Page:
Just last month I wrote about how Denard Span was performing offensively. In that piece I concluded that Span was an average contributor on offense, which made him a valued member of the Nationals. I closed the piece saying “he probably just shouldn’t be batting leadoff, but that’s a discussion for another day.” Well 36 straight games on-base later and that statement is no longer true. Now I still believe I was correct at the time of the article, so what has changed since that first post?
To find out let’s take a comparison of the stats I noted in the first piece and what they look like now.
What a difference a month can make. His batting average is up 38 points, on-base percentage up 44 points, wOBA up 29 points. Span went from an league average at-best hitter to a well above-average hitter in nearly every statistical category. The first thing the aspiring sabermatrician will probably notice here, after being astounded by the jump we just noted, is the big jump in Span’s batting average on balls in play, from .296 to .338. Immediately, we suspect that this is a large part of Span’s statistical boost.
The second thing one might notice is that Span’s walk rate has increased by 1.20%. A big part of the previous piece was noting how Span’s walk rate had dropped from 9.5% for his career in Minnesota, and 8.3% in 2012, to a paltry 6.3% in 2013 and 6.7% at the time of that post. While 7.9% is still a bit lower than the numbers he posted in Minnesota, it is at least equal to the league average walk rate among position players.
So we can see the big improvements in Span’s overall offensive numbers and when we look one level deeper we can see where the performance boost is coming from. Now on to the important question: can he keep it up?
The immediate reaction to seeing a .338 BABIP is no, he can’t. Now that comes with a number of caveats. One, just because BABIP usually regresses back to a batter’s average over time, doesn’t necessarily mean it will over the course of a 162 game season. With a statistic as variable as BABIP, even just a 600 plate appearance sample size usually isn’t enough to see full stabilization. Of course, the likely outcome is that it will begin to regress, but that comes with another caveat. His BABIP on July 8 had the same issue as his BABIP now does, just on the other end of the spectrum. Span’s career BABIP is .321 and in the last two seasons it was .315 and .313. So while .338 is likely too high, .296 was also too low. So Span will likely see his batting average on balls in play come back down over the course of the remainder of the season and settle in around that .315-.321 range.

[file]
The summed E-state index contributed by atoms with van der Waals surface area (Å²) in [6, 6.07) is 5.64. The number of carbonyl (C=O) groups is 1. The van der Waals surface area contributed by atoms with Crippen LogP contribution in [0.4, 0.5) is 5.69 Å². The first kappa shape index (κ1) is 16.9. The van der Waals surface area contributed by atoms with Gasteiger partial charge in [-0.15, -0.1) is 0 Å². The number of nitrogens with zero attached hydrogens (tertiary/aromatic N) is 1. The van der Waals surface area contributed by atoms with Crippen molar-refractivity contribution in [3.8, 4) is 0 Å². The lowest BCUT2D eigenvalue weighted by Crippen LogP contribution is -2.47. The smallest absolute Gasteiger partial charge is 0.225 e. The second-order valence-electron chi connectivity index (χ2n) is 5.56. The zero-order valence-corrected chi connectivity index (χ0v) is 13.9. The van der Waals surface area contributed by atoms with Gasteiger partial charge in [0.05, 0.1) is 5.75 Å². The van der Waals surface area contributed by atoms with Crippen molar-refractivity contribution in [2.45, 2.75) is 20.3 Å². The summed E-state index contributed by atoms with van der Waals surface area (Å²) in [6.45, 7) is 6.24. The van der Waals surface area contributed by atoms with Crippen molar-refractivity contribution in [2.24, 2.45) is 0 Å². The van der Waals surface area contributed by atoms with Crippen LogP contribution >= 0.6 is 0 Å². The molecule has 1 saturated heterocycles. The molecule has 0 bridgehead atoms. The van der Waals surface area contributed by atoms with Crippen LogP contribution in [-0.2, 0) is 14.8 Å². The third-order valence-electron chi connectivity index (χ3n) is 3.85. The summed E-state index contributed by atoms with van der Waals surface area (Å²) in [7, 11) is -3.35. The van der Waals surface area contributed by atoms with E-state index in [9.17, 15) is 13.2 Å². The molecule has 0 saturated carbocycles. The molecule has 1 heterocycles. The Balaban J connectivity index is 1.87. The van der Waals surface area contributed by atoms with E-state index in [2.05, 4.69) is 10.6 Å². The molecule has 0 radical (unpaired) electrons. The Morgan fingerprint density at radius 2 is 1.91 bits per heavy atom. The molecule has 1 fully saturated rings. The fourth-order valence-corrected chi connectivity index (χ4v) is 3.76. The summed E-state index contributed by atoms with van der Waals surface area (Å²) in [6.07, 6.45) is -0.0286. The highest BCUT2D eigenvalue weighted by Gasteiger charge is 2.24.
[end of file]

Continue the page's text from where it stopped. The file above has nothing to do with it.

As we can see above, Span’s contact rate is still about the same as it was a month ago, and is actually a tenth of a percentage point higher. While that is doing wonders for his strikeout rate, it still means he is highly dependent on a good BABIP to be a good hitter, as I stated in the previous piece. There are two places a contact heavy hitter can get some added value though, in his walk rate and in his ISO. To no one’s surprise Span isn’t a power hitter and after being a bit inflated, his isolated slugging percentage has dropped back to near his career average of .104. So he isn’t going to get much added help from extra base hits.
So, just like in the previous post, our focus is on his walk rate. The news on that front still isn’t great. Span is swinging at pitches outside of the strike zone even more than he was on July 8. Now, it probably won’t drop all the way down to 6.7%, which was a rate more befitting his 28.1% O-Swing% in 2013. So like we saw with Span’s BABIP, his walk rate probably is at its peak now and will likely regress, but still will likely stay above what it was on July 8.
And if we take a look at Span’s Steamer and ZiPS projections we can see these notions reflected perfectly in his rest of season projections.
Both projection systems peg Span’s rest of season BABIP at around .315. They differ a bit on walk rate, with Steamer taking the more optimistic outlook, but both see it being slightly lower than it is currently. However, another truth can be seen when we look down to the next line for Span’s updated full season projections. Just because Span can’t keep up his superb hot streak, it doesn’t mean that it hasn’t happened. Even when we project the remained of his season out to a more reasonable level, he still looks to put up great numbers for the season as a whole.
In the last post, we concluded that why Span isn’t the great leadoff hitter it was hoped he would be, he was still a valuable player with about league average hitting, great baserunning and above average defense. Now, with a hot streak under his belt Span has provided above average hitting to go along with his great baserunning and above average defense. That combination has put him on track for his most wins above replacement in a season ever. The kind of surplus value the Nationals need when the players they counted on to provide the most value, Zimmerman and Harper, have struggled with injuries all season. And yes, this time, Span has proven that he can and should be batting leadoff for the Nationals.